Patterns of movement, growth, and survival of adult sablefish (Anoplopoma fimbria) at contrasting depths in slope waters off Oregon


Susan M. Sogard and Steven A. Berkeley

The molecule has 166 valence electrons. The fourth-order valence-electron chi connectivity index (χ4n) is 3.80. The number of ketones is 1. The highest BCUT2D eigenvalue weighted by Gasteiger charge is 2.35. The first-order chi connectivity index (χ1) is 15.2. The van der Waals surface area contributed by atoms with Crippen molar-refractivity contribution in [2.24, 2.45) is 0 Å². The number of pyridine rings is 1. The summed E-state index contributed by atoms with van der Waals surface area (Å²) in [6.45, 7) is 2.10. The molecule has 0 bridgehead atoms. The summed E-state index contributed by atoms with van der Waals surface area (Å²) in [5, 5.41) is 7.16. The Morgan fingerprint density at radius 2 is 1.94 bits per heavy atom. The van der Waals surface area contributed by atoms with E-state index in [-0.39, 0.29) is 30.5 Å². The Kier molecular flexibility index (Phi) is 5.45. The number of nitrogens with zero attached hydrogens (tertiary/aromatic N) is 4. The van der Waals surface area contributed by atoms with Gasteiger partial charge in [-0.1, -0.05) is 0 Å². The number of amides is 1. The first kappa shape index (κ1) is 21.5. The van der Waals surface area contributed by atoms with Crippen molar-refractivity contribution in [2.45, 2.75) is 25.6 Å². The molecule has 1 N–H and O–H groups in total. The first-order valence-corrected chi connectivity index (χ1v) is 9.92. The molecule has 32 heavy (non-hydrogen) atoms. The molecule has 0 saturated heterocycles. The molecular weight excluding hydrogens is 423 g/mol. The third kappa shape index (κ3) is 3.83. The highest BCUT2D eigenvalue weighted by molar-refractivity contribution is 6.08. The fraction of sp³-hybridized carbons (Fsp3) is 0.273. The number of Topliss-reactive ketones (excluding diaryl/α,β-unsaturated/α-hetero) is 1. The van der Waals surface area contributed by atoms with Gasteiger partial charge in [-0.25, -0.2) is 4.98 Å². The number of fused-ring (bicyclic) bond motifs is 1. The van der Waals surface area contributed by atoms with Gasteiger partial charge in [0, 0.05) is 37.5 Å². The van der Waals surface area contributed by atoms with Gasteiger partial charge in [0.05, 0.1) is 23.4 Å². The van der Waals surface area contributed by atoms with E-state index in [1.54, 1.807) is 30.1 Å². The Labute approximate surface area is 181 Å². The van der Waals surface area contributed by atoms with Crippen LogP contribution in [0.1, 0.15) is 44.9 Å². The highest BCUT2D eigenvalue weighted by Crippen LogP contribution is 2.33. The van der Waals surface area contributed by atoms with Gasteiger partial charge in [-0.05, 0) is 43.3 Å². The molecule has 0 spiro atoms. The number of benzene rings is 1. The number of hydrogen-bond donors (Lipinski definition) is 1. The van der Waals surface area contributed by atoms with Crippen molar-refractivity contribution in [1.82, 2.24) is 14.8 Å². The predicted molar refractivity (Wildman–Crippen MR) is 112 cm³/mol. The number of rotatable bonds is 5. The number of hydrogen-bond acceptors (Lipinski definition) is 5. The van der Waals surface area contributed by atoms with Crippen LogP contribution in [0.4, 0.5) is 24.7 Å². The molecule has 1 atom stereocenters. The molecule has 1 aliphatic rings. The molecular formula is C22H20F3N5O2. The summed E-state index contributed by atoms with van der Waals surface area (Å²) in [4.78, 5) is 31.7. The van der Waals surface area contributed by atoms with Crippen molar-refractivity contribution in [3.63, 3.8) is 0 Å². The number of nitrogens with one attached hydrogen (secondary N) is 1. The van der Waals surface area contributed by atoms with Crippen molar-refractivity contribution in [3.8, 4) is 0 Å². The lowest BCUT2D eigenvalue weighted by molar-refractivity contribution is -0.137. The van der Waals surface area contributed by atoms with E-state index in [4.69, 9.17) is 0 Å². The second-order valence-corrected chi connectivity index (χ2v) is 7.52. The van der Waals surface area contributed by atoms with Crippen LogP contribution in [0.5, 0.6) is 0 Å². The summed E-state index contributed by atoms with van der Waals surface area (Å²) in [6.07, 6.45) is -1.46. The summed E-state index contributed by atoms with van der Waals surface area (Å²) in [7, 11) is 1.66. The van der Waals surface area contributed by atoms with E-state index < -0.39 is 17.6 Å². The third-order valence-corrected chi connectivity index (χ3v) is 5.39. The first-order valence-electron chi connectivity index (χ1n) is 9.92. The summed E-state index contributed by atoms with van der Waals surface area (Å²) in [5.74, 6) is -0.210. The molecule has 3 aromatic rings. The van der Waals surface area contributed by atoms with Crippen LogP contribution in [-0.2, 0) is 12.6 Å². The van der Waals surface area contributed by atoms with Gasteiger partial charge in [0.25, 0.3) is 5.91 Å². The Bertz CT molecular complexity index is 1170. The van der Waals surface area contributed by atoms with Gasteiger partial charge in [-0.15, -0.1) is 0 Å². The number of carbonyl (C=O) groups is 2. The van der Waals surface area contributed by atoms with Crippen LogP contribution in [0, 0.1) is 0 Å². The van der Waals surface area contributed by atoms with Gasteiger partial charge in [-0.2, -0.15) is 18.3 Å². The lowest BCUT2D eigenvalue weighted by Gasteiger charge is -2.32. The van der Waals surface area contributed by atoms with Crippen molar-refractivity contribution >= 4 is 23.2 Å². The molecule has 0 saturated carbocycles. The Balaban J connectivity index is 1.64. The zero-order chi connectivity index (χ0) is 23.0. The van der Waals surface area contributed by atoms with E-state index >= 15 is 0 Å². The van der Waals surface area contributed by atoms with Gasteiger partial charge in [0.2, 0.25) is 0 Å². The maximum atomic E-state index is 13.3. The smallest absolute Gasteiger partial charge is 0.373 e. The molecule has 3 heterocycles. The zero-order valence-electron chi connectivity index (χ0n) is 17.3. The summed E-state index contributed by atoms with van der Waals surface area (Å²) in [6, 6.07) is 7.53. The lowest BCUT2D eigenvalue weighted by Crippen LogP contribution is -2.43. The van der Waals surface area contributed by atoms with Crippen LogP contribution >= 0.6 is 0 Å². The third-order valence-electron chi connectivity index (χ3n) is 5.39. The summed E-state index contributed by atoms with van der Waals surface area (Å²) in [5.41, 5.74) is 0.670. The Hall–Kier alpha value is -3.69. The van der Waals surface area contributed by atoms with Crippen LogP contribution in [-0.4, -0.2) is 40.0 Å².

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Demersal fish inhabiting continental slopes experience colder temperatures, increasing hydrostatic pressure, decreasing oxygen saturation, and decreasing productivity with increased depth. We examined depth-related patterns in smalland large-scale movement, growth, and relative survival of sablefish (Anoplopoma fimbria) tagged during 1996–2004 in Oregon waters at depths of 141–1225 m; 2614 of 17,400 fish were recaptured as of December 2016. Recapture rates indicated significant size-dependent mortality. Discard mortality was affected by surface temperature for small fish (<55 cm in fork length [FL]) from upper slope depths (<400 m). Depth effects on recapture rates reflected differences in fishing effort. Most recaptures were near the initial capture depth. Although 91% of the recaptures were within 200 km of the tagging location, some individuals migrated thousands of kilometers, reaching the western Aleutian Islands. Growth rates were faster for females than for males and decreased with depth. Sablefish in the deepest depths sampled had extremely slow growth rates (<2 cm FL/year), low dispersal (2.4%), and were largely female (81%). Prior studies of age distribution indicate that deep slope habitats also support greater longevity, potentially providing a refuge for older fish and a buffering effect to longevity overfishing, depending on spatial differences in exploitation rates.